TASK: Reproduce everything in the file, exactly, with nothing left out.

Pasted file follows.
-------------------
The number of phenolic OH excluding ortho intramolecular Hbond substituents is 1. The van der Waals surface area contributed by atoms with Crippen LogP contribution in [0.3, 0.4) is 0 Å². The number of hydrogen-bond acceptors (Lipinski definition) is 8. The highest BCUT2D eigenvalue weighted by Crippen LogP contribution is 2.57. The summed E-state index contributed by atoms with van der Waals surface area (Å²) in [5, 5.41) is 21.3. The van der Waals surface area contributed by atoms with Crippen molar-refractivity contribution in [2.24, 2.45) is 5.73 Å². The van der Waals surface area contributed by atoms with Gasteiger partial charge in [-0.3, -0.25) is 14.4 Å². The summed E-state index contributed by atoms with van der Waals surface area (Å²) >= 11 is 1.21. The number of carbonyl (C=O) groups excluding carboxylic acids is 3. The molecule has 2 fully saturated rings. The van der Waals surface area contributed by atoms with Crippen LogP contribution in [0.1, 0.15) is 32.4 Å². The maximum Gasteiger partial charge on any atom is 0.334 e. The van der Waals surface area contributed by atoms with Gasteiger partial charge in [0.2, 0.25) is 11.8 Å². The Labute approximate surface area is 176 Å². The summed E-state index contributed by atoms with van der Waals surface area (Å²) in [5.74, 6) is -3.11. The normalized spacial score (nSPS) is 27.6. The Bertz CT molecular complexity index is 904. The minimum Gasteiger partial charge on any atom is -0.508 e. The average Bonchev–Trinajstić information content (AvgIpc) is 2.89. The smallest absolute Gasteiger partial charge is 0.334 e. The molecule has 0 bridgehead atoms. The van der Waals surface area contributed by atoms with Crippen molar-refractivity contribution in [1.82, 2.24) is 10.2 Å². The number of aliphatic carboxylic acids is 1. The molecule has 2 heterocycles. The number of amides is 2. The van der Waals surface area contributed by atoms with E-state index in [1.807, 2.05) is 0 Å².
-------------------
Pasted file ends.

The number of phenolic OH excluding ortho intramolecular Hbond substituents is 1. The van der Waals surface area contributed by atoms with Crippen LogP contribution in [0.3, 0.4) is 0 Å². The number of hydrogen-bond acceptors (Lipinski definition) is 8. The highest BCUT2D eigenvalue weighted by Crippen LogP contribution is 2.57. The summed E-state index contributed by atoms with van der Waals surface area (Å²) in [5, 5.41) is 21.3. The van der Waals surface area contributed by atoms with Crippen molar-refractivity contribution in [2.24, 2.45) is 5.73 Å². The van der Waals surface area contributed by atoms with Gasteiger partial charge in [-0.3, -0.25) is 14.4 Å². The summed E-state index contributed by atoms with van der Waals surface area (Å²) >= 11 is 1.21. The number of carbonyl (C=O) groups excluding carboxylic acids is 3. The molecule has 2 fully saturated rings. The van der Waals surface area contributed by atoms with Crippen LogP contribution in [0.1, 0.15) is 32.4 Å². The maximum Gasteiger partial charge on any atom is 0.334 e. The van der Waals surface area contributed by atoms with Gasteiger partial charge in [0.2, 0.25) is 11.8 Å². The Labute approximate surface area is 176 Å². The summed E-state index contributed by atoms with van der Waals surface area (Å²) in [5.74, 6) is -3.11. The normalized spacial score (nSPS) is 27.6. The Bertz CT molecular complexity index is 904. The minimum Gasteiger partial charge on any atom is -0.508 e. The average Bonchev–Trinajstić information content (AvgIpc) is 2.89. The smallest absolute Gasteiger partial charge is 0.334 e. The molecule has 0 bridgehead atoms. The van der Waals surface area contributed by atoms with Crippen molar-refractivity contribution in [1.82, 2.24) is 10.2 Å². The number of aliphatic carboxylic acids is 1. The molecule has 2 heterocycles. The number of amides is 2. The van der Waals surface area contributed by atoms with E-state index in [1.807, 2.05) is 0 Å².